Caves House is a beautiful heritage-listed hotel first built in 1903 to service the burgeoning tourist interest in the newly discovered Ngilgi Caves. It has been a popular place ever since for tourists and locals alike. Although there are modern apartments nearby, which we have also stayed at, we loved experiencing the character of the hotel and the ambiance of a bygone era. The lounge area and bar with its roaring wood fire (we were there in July, mid-winter here) was the perfect spot to sit and enjoy aperitifs in the evenings.
I loved the classic furniture and elegance of the decor. Caves House has always been a popular spot for honeymooners and hosts many weddings especially in the warmer months under the arbor in the rolling grounds. Here are a few photos (again I’m struggling with the new WordPress editor but hopefully the upload works!)
We recently spent a few days staying in the pretty coastal town of Yallingup on the south west cape of Western Australia (see here and here for info from a previous trip). Our base was the iconic Caves House Hotel an impressive heritage-style building, originally built in 1903 by the government of Western Australia to provide accommodation for the visitors to the newly discovered Ngili Caves nearby.
Set in beautiful undulating grounds that gently slope down towards the sea, it is a wonderful place to relax and enjoy the laid-back atmosphere of this coastal location. With no particular plan in mind we set off after breakfast on the first day of our trip heading towards the beach. It was a blustery July day (mid-winter in the southern hemisphere) and the south westerly wind was whipping in from the Indian Ocean. Caves House forms a section of the Torpedo Trail, one of many walking and hiking trails in this beautiful part of the world.
We intended just to have a quick stroll along the beach and head up back to Caves House to collect our car but after stopping for coffee in the beach car park, which marks the official start of the Torpedo Trail, we decided to follow the trail up the hill and see where it took us. The trail is, according to track grading in the information brochure, a Grade 3 level “Suitable for most ages and fitness levels. Some bush walking experience recommended. Tracks may have short steep hill sections a rough surface and many steps. Walks up to 20km.”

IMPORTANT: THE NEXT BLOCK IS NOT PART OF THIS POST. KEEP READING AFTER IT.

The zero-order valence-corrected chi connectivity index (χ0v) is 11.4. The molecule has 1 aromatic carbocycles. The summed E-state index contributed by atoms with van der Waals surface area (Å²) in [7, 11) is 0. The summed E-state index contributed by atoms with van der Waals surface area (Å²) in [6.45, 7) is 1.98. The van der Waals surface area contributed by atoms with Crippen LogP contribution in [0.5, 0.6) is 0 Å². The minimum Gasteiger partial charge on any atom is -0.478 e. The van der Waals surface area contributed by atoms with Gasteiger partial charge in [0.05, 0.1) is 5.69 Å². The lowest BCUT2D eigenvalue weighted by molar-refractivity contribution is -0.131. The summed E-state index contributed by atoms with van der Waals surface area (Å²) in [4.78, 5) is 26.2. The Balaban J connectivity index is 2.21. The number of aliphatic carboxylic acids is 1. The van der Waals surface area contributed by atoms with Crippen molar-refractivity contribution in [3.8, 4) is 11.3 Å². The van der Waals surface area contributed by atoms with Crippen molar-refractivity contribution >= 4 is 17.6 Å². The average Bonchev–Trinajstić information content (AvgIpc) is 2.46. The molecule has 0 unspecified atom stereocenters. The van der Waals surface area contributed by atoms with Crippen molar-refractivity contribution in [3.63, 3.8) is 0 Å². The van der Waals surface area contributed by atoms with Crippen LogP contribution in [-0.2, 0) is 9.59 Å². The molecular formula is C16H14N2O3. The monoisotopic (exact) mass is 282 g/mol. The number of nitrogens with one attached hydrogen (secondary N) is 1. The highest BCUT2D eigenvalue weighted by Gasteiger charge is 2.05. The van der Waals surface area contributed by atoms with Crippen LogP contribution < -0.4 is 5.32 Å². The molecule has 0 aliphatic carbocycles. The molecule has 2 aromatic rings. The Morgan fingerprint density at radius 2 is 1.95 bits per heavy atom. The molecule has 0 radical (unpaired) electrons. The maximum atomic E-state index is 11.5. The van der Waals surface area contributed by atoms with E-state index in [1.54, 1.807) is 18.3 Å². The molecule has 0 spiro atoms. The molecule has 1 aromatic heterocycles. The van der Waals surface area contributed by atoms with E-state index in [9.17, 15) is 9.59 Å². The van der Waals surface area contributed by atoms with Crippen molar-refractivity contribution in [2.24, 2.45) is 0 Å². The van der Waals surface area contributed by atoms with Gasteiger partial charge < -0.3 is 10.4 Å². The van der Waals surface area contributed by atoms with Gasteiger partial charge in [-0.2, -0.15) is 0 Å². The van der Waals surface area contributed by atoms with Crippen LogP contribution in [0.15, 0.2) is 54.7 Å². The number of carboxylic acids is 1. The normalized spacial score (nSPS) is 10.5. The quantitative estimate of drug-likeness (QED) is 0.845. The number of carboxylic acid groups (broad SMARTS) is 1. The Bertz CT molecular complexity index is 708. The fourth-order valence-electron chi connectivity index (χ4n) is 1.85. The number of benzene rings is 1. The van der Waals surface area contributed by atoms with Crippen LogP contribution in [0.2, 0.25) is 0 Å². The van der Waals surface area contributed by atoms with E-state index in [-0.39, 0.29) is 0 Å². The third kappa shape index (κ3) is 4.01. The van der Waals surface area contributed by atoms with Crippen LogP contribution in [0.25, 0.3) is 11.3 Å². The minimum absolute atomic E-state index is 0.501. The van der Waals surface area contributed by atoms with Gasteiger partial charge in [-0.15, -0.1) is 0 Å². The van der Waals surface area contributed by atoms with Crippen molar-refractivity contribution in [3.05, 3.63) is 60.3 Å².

We found it relatively easy, but it wouldn’t be suitable for people with wheelchairs or reduced mobility. It is a 3km loop, which should take about an hour, although we took a little longer because we stopped to take all these photos. You pass through gentle woodland, coastal vegetation, rocky outcrops and down and (mostly) up a few inclines. There are various signposts along the way and the trail follows part of the Cape to Cape track, which runs 123 kms from Cape Naturaliste Lighthouse in the north down to Cape Leeuwin in the south west. We had hoped to do a longer trail, which would have taken us around the bay to Smiths Beach, but the recent heavy winter storms had washed part of the footpath away so that section of the trail was closed off.
With the new WordPress editor seemingly mandatory now, I’ve found writing up this post and inserting photo galleries something of a headache (to say the least) so below is an extensive pictorial record of our walk as this was the easiest way to format it! Hopefully I will gradually master the new system!
Heading to the top of the hill, we found ourselves briefly walking alongside Caves Road before heading once more into the woodland, which took us back to the leafy grounds of Caves House.
All in all, a lovely walk and we felt refreshed and ready for morning tea.
For more interesting and varied walks round the world head over to Restless Jo’s Monday Walks, a wonderful way to feel connected to the world at large in these strange times!
We were recently lucky enough to enjoy a few days break down in the beautiful south west region of Western Australia.
A perennial favourite of ours for a long time, we were astonished to realise it had been nearly 5 years since we were last in the Margaret River area – holidays abroad having taken precedence over local getaways. Indeed one of the pleasant benefits of travel restrictions has been enjoying our own backyard more. I do realise that we are so fortunate to be able to travel freely within our home state of Western Australia.
We’ve always loved Cullen’s winery and so made a point of visiting for lunch one day. I’ve collated all my previous south west posts here and you can read about Cullen’s winery here and here.
In the meantime a few photos of our relaxed lunch overlooking the vineyards – I always enjoy the winter and the starker beauty of the leafless vines.
I’ve still got a number of posts to write up about our Alaskan trip in 2018, which I’ll gradually do over the next few weeks or so.
It’s nice to have the memories as overseas travel for us Down Under will not be on the horizon for some considerable time to come.
However with regional travel restrictions now eased within Western Australia we recently took the opportunity to have a few days break down in the south west region of WA. It’s a charming part of the world, which I have blogged about before and have now collated all previous posts together here.
Our first stop was in Bunbury to catch up with my cousin and her husband. We headed up the pretty Ferguson Valley nearby to Green Door Wines where we enjoyed a pleasant lunch sampling their wines accompanied by delicious tasting platters.
On the way home we had a little detour. Tucked away by a little stream but well signposted you can find the quaint and rather kitsch settlement of Gnomesville.
Some years ago locals began setting gnomes in the clearing by a local roundabout and the settlement grew into a considerable tourist attraction. I’d seen the gnomes a few years back and our granddaughters went with our daughter and some friends in the last school holidays. Monsieur, however, felt he had missed out so we humoured him by driving by and stopping for a quick tour.
Despite many gnomes being washed away in the Great Gnomesville Flood of 2018, the settlement has been rebuilt and today the gnomes are once again thriving!